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​Maintaining Roads and Saving Lives

February 12, 2018 12:00 AM
By: Chelsea Lacey-Mabe

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PennDOT maintenance crews are tasked with taking care of our state highways, from bridge and base repairs to plowing, paving, and sweeping. But Philadelphia County foreman Julio Torres and his crew's biggest achievement may have been saving a young man’s life from a drug overdose.

It was just another day on the job for Julio Torres, Gregory Lynch, Andre Coles, Barry Sanders, William Howell, and Angelo Hernandez. They were on their way to a job site, driving on a ramp to Interstate 95 when they noticed a young man parked on the shoulder with his windows rolled down and loud music playing.

"We were always taught to check for unusual things so I told one of my guys to do me a favor and knock on the man's window to make sure he was alright," Torres said. "When there was no response from the young man, we dialed 911."

Once a state trooper arrived, Torres and his team assisted him in searching the man's car for anything that might help identify him and came across a folder. Inside was a telephone number. He decided to call.

As construction workers, we're trained to keep our eyes open for anything unusual at our job site. Now, I'm kind of expecting something like this to happen; I'm on the lookout. Anything I see, I want to stop and see if everything's OK.

"A woman answered and I informed her that I work for the state and explained I had a young man here, I don't know if you might know him," Torres recalled. He then proceeded to describe the man. "She said, that's my son."

Torres explained to the woman what was happening. By that time, paramedics had arrived at the scene and injected the young man with Narcan, upon finding illegal substances on him. Before hanging up, Torres gave the woman all the information he could, including which hospital they were taking her son.

Later that afternoon, Torres got a call from the woman, asking him and the others to come down to the hospital. She wanted to thank the men who helped save her son's life.

"The doctors said if we hadn't called 911 when we did, the young man would have died," Torres said. "We learned the man was just 21 years old and we gave him a little counseling. We said listen, you got your whole life ahead of you and you're putting your mom through something you shouldn't be doing. You got a second chance here."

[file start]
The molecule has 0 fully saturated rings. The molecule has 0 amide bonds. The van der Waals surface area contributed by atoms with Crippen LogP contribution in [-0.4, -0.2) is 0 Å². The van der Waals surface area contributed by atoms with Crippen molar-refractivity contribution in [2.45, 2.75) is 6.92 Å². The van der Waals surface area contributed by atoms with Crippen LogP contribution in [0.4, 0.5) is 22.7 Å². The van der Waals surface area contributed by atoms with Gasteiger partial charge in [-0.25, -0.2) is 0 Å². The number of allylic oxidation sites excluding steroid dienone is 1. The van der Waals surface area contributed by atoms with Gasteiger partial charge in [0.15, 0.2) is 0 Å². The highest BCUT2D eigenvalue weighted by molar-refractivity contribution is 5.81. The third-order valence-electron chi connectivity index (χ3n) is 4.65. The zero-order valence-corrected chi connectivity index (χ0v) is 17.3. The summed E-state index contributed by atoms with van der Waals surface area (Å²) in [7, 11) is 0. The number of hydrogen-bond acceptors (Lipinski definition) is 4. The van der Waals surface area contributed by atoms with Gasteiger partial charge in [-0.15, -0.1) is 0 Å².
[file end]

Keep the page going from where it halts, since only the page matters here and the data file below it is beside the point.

Looking back, Torres says he believes God put him in the right place at the right time. He and the guys were supposed to take a different route to the job site that day but switched last minute to avoid a few traffic lights.

Every now and then, Torres receives an update from the man's mother about her son's recovery. Most recently, she told him that her son is doing great and encouraged Torres to visit him sometime at his work.

Torres changed her son's life that day, but in many ways, the ordeal changed his as well. After saving the 21-year-old man's life, Torres and his crew found themselves in a similar situation just a few months later when they saw a young man driving erratically upon returning to their job site after a lunch break. The man motioned to them for help and the crew quickly drove over to the man to assist. By the time they made it to the other side of the highway, a state trooper was already there assisting the driver. Torres and the others provided a safety barrier to protect the trooper from traffic and one of the PennDOT workers performed CPR on the driver, reviving him. The driver was another young man who had overdosed.

When asked if these two situations have changed him, Torres said it made him realize just how bad the drug epidemic is getting.

"As construction workers, we're trained to keep our eyes open for anything unusual at our job site," Torres explained. "Now, I'm kind of expecting something like this to happen; I'm on the lookout. Anything I see, I want to stop and see if everything's OK."

For their efforts, Torres, Lynch, Coles, Sanders, Howell, and Hernandez have each been nominated for a Workplace Hero award that recognizes PennDOT employees who have saved a co-worker or member of the public's life during work hours.

Are you or someone you know suffering from a prescription drug or heroin problem? We can help. Call 1-800-662-HELP (4357) for information about treatment resources. Your call to 1-800-662-HELP is completely confidential. This hotline, staffed by trained professionals, is available 24 hours a day, seven days a week and is available in both English and Spanish. Additional resources can be found at the Treating and Preventing Opioid Addiction guide on​​

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